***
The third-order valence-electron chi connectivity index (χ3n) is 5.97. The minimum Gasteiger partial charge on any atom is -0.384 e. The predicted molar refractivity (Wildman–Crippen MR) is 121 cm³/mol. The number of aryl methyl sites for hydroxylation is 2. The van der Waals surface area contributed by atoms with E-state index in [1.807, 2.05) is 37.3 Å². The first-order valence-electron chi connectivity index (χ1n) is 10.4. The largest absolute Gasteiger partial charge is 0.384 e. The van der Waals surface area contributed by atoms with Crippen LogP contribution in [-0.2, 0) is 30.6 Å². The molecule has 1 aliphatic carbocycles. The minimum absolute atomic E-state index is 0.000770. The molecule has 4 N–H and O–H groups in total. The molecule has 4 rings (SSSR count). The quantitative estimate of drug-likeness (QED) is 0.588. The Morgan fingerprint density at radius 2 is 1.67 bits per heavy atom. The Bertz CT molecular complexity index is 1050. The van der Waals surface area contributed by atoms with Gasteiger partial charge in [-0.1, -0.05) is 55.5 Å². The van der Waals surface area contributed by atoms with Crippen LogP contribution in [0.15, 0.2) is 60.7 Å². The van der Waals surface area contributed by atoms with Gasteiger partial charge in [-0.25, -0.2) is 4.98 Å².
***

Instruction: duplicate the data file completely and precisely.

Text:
The third-order valence-electron chi connectivity index (χ3n) is 5.97. The minimum Gasteiger partial charge on any atom is -0.384 e. The predicted molar refractivity (Wildman–Crippen MR) is 121 cm³/mol. The number of aryl methyl sites for hydroxylation is 2. The van der Waals surface area contributed by atoms with E-state index in [1.807, 2.05) is 37.3 Å². The first-order valence-electron chi connectivity index (χ1n) is 10.4. The largest absolute Gasteiger partial charge is 0.384 e. The van der Waals surface area contributed by atoms with Crippen LogP contribution in [-0.2, 0) is 30.6 Å². The molecule has 1 aliphatic carbocycles. The minimum absolute atomic E-state index is 0.000770. The molecule has 4 N–H and O–H groups in total. The molecule has 4 rings (SSSR count). The quantitative estimate of drug-likeness (QED) is 0.588. The Morgan fingerprint density at radius 2 is 1.67 bits per heavy atom. The Bertz CT molecular complexity index is 1050. The van der Waals surface area contributed by atoms with Gasteiger partial charge in [-0.1, -0.05) is 55.5 Å². The van der Waals surface area contributed by atoms with Crippen LogP contribution in [0.15, 0.2) is 60.7 Å². The van der Waals surface area contributed by atoms with Gasteiger partial charge in [-0.25, -0.2) is 4.98 Å².